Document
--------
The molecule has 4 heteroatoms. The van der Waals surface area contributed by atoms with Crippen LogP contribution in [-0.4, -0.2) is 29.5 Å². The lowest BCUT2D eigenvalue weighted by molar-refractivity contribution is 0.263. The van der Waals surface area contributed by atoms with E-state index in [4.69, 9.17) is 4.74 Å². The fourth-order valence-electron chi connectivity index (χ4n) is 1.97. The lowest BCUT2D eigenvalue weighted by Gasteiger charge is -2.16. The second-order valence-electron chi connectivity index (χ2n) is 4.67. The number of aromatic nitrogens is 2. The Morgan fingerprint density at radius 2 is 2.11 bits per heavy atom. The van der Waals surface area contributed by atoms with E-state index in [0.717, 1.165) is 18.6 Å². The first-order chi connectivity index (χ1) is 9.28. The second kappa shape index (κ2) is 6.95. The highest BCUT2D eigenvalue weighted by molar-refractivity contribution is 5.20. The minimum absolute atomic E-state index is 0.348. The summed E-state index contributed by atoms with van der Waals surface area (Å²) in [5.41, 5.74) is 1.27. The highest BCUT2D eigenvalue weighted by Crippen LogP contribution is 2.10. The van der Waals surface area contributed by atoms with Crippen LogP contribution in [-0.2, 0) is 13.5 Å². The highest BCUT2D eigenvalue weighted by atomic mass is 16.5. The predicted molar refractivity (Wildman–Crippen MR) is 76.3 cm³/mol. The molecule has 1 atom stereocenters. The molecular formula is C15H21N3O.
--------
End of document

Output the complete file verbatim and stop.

The molecule has 4 heteroatoms. The van der Waals surface area contributed by atoms with Crippen LogP contribution in [-0.4, -0.2) is 29.5 Å². The lowest BCUT2D eigenvalue weighted by molar-refractivity contribution is 0.263. The van der Waals surface area contributed by atoms with E-state index in [4.69, 9.17) is 4.74 Å². The fourth-order valence-electron chi connectivity index (χ4n) is 1.97. The lowest BCUT2D eigenvalue weighted by Gasteiger charge is -2.16. The second-order valence-electron chi connectivity index (χ2n) is 4.67. The number of aromatic nitrogens is 2. The Morgan fingerprint density at radius 2 is 2.11 bits per heavy atom. The van der Waals surface area contributed by atoms with E-state index in [0.717, 1.165) is 18.6 Å². The first-order chi connectivity index (χ1) is 9.28. The second kappa shape index (κ2) is 6.95. The highest BCUT2D eigenvalue weighted by molar-refractivity contribution is 5.20. The minimum absolute atomic E-state index is 0.348. The summed E-state index contributed by atoms with van der Waals surface area (Å²) in [5.41, 5.74) is 1.27. The highest BCUT2D eigenvalue weighted by Crippen LogP contribution is 2.10. The van der Waals surface area contributed by atoms with Crippen LogP contribution in [-0.2, 0) is 13.5 Å². The highest BCUT2D eigenvalue weighted by atomic mass is 16.5. The predicted molar refractivity (Wildman–Crippen MR) is 76.3 cm³/mol. The molecule has 1 atom stereocenters. The molecular formula is C15H21N3O.